Raízes de Gilberto Freyre 1
The centenary in 2000 of Gilbert Freyre's birth occasioned a number of retrospectives on his place in Brazil's history. This article focuses on Freyre up to 1933, the year in which Casa Grande & Senzala was published. Emphasis is given to such formative influences as his undergraduate study at Baylor University, his graduate study at Columbia University and his subsequent travels in Europe. In these years Freyre rejected an invitation to stay in the USA and strengthened his resolve to return to Brazil and make his career as a writer. The theme he soon adopted was Brazil's viability as a modern nation, notwithstanding its supposed defects of race and climate.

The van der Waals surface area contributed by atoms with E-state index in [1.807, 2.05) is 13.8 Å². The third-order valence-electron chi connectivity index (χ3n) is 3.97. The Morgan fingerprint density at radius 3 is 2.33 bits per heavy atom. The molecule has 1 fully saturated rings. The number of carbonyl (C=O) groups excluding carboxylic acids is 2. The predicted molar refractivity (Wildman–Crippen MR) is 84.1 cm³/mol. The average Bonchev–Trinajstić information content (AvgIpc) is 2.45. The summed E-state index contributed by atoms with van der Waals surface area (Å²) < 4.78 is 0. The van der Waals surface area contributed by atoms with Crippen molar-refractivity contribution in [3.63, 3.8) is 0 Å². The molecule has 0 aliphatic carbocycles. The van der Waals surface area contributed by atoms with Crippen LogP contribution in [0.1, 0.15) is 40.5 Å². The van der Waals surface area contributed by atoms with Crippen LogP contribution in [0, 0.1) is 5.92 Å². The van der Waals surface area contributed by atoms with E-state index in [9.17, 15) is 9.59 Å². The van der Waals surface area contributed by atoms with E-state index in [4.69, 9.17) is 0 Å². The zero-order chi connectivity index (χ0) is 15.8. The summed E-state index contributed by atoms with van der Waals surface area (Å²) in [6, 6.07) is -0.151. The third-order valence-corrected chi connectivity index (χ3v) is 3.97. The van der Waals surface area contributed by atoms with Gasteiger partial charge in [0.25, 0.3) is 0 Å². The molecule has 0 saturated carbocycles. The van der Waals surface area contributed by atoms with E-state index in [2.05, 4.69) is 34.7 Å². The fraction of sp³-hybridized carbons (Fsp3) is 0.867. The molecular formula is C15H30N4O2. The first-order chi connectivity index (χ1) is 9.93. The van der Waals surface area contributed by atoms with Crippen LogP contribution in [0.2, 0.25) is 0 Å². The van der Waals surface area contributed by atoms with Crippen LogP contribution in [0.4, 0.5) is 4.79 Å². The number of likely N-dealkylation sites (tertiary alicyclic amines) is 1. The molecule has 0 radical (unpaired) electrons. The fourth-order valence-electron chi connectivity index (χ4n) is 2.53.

1 An earlier version of this article was presented at the VII Jornada de Ciências Sociaias UNESP – Marília, Brazil, in November 2000. My interpretation of Freyre's work rests in part on my conversations with him in Cambridge, Massachusetts, and Recife in the 1960s and the 1970s. Research assistance for this article was provided by Beatriz Fontenelle Arantes. I am indebted to Alexandre Eulalio and Franciso de Assis Barbosa who years ago taught me much about Brazilian cultural history in general and Freyre in particular. Felicity Skidmore edited the paper on which this article is based.